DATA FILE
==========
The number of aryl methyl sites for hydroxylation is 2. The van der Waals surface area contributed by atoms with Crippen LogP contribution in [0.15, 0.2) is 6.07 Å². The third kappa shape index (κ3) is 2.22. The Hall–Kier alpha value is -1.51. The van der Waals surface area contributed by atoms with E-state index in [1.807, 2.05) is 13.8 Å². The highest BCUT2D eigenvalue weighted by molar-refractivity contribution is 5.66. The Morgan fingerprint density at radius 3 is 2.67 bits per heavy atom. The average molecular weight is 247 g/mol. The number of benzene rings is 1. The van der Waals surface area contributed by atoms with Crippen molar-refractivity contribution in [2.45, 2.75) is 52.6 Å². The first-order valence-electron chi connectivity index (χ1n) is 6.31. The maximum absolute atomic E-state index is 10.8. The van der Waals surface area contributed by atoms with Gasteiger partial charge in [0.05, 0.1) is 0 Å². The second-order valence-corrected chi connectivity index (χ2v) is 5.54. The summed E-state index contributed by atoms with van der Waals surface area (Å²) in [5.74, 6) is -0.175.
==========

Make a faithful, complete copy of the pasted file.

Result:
The number of aryl methyl sites for hydroxylation is 2. The van der Waals surface area contributed by atoms with Crippen LogP contribution in [0.15, 0.2) is 6.07 Å². The third kappa shape index (κ3) is 2.22. The Hall–Kier alpha value is -1.51. The van der Waals surface area contributed by atoms with E-state index in [1.807, 2.05) is 13.8 Å². The highest BCUT2D eigenvalue weighted by molar-refractivity contribution is 5.66. The Morgan fingerprint density at radius 3 is 2.67 bits per heavy atom. The average molecular weight is 247 g/mol. The number of benzene rings is 1. The van der Waals surface area contributed by atoms with Crippen molar-refractivity contribution in [2.45, 2.75) is 52.6 Å². The first-order valence-electron chi connectivity index (χ1n) is 6.31. The maximum absolute atomic E-state index is 10.8. The van der Waals surface area contributed by atoms with Gasteiger partial charge in [0.05, 0.1) is 0 Å². The second-order valence-corrected chi connectivity index (χ2v) is 5.54. The summed E-state index contributed by atoms with van der Waals surface area (Å²) in [5.74, 6) is -0.175.